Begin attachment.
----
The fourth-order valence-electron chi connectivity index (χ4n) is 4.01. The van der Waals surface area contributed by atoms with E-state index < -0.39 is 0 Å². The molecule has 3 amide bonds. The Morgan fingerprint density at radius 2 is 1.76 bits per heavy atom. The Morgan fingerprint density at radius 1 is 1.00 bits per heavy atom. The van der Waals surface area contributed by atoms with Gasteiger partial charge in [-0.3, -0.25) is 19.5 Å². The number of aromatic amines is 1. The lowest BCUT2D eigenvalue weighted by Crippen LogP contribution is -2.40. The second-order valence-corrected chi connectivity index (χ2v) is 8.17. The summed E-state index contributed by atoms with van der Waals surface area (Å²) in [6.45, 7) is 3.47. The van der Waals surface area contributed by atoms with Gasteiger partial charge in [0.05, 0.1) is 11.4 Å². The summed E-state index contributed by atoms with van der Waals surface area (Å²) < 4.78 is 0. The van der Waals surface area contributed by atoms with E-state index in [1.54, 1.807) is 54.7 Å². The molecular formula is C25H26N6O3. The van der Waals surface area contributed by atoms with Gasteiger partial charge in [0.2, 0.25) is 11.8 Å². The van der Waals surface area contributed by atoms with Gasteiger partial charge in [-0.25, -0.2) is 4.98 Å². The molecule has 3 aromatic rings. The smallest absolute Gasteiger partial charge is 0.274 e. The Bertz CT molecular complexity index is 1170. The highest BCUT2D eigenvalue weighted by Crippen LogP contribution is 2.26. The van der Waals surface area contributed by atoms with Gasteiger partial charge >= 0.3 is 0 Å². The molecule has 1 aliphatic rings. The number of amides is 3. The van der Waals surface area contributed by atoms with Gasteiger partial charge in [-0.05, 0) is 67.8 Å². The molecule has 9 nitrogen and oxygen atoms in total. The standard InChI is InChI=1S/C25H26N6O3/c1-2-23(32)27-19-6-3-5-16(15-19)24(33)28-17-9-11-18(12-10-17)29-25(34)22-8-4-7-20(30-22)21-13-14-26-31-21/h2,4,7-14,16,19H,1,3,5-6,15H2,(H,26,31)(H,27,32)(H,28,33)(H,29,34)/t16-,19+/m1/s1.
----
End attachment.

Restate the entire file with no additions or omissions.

The fourth-order valence-electron chi connectivity index (χ4n) is 4.01. The van der Waals surface area contributed by atoms with E-state index < -0.39 is 0 Å². The molecule has 3 amide bonds. The Morgan fingerprint density at radius 2 is 1.76 bits per heavy atom. The Morgan fingerprint density at radius 1 is 1.00 bits per heavy atom. The van der Waals surface area contributed by atoms with Gasteiger partial charge in [-0.3, -0.25) is 19.5 Å². The number of aromatic amines is 1. The lowest BCUT2D eigenvalue weighted by Crippen LogP contribution is -2.40. The second-order valence-corrected chi connectivity index (χ2v) is 8.17. The summed E-state index contributed by atoms with van der Waals surface area (Å²) in [6.45, 7) is 3.47. The van der Waals surface area contributed by atoms with Gasteiger partial charge in [0.05, 0.1) is 11.4 Å². The summed E-state index contributed by atoms with van der Waals surface area (Å²) < 4.78 is 0. The van der Waals surface area contributed by atoms with E-state index in [1.54, 1.807) is 54.7 Å². The molecular formula is C25H26N6O3. The van der Waals surface area contributed by atoms with Gasteiger partial charge in [0.2, 0.25) is 11.8 Å². The van der Waals surface area contributed by atoms with Gasteiger partial charge in [-0.25, -0.2) is 4.98 Å². The molecule has 3 aromatic rings. The smallest absolute Gasteiger partial charge is 0.274 e. The Bertz CT molecular complexity index is 1170. The highest BCUT2D eigenvalue weighted by Crippen LogP contribution is 2.26. The van der Waals surface area contributed by atoms with Gasteiger partial charge >= 0.3 is 0 Å². The molecule has 1 aliphatic rings. The number of amides is 3. The van der Waals surface area contributed by atoms with Gasteiger partial charge in [-0.05, 0) is 67.8 Å². The molecule has 9 nitrogen and oxygen atoms in total. The standard InChI is InChI=1S/C25H26N6O3/c1-2-23(32)27-19-6-3-5-16(15-19)24(33)28-17-9-11-18(12-10-17)29-25(34)22-8-4-7-20(30-22)21-13-14-26-31-21/h2,4,7-14,16,19H,1,3,5-6,15H2,(H,26,31)(H,27,32)(H,28,33)(H,29,34)/t16-,19+/m1/s1.